The Hereford Zone Recreation and Parks Council has two new leaders who took completely different paths to North County. They are responsible for more than 70 sports and activity programs offered in the Hereford Zone.
Maria Bieneman, 30, the new community supervisor, grew up in a sports family in Sparks. She and her five siblings knew how to throw, kick and bounce a ball almost before they could walk. Her father, Buzz Battaglia, was president of the Cockeysville Recreation Council for years.
The new activities coordinator, Jim Jones, 61, spent 17 years at the Space Telescope Science Institute at Johns Hopkins University, evaluating scientists' proposals to use the Hubble telescope.
He took a job with Baltimore County Department of Recreation and Parks when he lived in Owings Mills, and the Northwest Regional Park was constructed in his neighborhood in 2002. He was later hired to be the park's operations manager.
Bieneman and Jones started their new jobs on March 1. They replace Kara Burman who is now community supervisor at Catonsville Recreation Council. They join administrative aide Donna King, a mainstay at the Hereford rec office for seven years.
"My main philosophy is that everything we do is for the kids," said Bieneman who lives in Cockeysville. "Kara did a great job here. I think it will take me a year to go through each season and understand everything."
She is in charge of three recreation councils. Hereford includes Hereford High and Hereford Middle schools, as well as Sparks and Fifth District elementary schools. Both Prettyboy and Seventh District elementary schools have their own recreation councils.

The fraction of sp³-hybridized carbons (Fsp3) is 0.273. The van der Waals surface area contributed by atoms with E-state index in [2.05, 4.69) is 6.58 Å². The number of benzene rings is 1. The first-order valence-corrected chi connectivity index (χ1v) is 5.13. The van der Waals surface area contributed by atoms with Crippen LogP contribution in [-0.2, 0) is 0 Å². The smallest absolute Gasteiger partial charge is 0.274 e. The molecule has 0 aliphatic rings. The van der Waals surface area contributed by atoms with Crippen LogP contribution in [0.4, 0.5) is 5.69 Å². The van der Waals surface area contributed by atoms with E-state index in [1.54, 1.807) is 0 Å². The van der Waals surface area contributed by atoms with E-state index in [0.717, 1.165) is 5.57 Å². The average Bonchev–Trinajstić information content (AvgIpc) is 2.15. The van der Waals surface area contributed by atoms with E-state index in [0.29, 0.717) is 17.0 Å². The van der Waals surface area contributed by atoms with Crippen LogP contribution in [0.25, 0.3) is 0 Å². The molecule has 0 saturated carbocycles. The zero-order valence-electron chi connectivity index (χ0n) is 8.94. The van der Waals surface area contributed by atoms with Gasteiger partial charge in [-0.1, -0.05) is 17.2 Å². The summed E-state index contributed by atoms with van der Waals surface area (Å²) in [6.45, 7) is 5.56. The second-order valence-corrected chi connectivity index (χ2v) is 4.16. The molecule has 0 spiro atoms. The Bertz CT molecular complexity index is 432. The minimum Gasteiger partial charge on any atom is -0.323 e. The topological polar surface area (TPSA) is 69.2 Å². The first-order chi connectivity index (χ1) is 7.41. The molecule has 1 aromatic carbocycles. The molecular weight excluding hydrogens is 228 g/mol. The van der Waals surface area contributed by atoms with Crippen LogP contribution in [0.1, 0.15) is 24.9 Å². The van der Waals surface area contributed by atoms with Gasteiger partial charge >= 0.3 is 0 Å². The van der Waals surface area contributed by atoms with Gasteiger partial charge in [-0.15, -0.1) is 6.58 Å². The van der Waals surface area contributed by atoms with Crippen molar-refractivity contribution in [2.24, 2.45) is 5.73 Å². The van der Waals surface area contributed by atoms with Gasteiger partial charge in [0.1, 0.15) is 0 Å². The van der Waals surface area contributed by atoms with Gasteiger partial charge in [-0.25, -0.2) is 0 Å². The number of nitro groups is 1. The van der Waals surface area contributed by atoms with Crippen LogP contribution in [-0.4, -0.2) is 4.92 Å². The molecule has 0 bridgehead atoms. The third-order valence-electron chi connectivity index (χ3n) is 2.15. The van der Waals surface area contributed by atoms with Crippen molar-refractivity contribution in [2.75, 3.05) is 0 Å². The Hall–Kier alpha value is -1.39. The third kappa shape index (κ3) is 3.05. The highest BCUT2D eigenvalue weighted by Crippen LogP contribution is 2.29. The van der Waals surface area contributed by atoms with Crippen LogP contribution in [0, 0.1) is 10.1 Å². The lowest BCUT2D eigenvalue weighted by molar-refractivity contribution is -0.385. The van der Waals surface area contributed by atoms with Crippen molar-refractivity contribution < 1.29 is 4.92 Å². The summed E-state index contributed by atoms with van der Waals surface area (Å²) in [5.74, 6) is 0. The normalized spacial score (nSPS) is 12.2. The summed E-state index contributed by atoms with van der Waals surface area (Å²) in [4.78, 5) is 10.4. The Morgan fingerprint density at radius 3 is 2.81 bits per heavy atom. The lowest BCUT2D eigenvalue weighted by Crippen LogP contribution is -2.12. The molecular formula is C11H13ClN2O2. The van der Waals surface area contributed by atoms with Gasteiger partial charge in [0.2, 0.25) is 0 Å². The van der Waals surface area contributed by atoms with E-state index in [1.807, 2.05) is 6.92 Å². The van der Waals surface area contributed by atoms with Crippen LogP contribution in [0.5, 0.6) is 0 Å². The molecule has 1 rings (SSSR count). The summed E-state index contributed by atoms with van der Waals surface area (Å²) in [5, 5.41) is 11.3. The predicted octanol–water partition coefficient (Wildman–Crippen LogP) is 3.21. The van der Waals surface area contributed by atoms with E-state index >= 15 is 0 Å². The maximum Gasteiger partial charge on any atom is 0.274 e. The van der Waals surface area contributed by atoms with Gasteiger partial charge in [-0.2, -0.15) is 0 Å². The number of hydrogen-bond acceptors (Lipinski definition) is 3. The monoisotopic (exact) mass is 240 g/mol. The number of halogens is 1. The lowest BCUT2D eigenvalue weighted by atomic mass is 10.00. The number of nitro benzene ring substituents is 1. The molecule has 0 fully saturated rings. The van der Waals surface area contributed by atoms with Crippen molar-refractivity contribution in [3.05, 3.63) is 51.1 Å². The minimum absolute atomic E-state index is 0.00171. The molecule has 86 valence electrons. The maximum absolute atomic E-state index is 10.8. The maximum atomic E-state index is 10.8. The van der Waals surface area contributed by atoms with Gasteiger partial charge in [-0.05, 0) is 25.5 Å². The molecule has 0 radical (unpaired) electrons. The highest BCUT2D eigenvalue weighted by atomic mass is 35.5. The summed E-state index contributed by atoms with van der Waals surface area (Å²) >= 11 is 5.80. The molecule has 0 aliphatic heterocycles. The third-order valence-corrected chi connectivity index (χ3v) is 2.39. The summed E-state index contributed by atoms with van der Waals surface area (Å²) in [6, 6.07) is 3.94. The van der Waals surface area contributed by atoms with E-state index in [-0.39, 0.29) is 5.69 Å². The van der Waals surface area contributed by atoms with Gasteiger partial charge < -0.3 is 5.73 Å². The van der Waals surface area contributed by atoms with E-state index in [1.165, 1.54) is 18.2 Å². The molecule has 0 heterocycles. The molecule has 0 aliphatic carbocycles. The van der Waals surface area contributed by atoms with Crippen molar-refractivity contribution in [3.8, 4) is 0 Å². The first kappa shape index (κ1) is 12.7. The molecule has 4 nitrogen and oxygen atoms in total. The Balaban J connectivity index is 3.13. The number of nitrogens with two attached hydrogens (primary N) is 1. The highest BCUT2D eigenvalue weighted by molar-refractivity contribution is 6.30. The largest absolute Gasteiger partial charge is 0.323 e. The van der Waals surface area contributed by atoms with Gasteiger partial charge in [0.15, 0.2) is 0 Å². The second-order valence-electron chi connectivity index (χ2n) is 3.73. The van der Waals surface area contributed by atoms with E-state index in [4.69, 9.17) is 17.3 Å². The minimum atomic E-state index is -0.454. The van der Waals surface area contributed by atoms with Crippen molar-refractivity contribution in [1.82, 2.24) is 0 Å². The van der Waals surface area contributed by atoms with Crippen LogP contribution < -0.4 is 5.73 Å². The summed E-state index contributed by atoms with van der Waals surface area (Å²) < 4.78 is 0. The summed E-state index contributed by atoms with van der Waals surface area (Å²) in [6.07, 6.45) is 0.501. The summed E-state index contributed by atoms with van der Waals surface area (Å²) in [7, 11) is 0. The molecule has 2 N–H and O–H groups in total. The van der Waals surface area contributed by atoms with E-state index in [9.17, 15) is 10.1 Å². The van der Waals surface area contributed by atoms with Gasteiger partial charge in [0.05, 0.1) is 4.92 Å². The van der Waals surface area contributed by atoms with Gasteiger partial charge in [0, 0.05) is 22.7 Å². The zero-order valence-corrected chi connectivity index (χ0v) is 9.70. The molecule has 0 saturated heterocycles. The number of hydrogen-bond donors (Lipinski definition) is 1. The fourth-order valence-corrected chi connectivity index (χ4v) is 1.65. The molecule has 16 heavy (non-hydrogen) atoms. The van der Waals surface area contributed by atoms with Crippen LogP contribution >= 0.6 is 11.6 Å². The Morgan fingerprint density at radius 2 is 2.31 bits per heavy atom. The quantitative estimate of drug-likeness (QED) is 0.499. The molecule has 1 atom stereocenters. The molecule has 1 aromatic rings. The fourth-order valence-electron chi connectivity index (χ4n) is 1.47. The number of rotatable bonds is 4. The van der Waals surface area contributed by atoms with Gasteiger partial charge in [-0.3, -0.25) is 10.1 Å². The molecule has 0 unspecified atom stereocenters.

As activities coordinator, Jones oversees the council's staff of 17 who unlock gyms for games, paint boundary lines on fields and turn on lights at the middle school and high school fields.
"Maria seems to be on top of things. She's been very responsive and understanding," said Richard Butt, Hereford Zone Recreation and Parks Council president. "James has taken control of the staff and I think his life experience makes him capable of the role he's in."
Last year, some 11,225 registrants participated in everything from baseball, softball, wrestling, soccer, lacrosse and football, to drama, dance and cheerleading.
While most registrants are students, the three recreation councils offer programs for adults in tennis, basketball, volleyball, softball, tae kwon do, square dancing and zumba.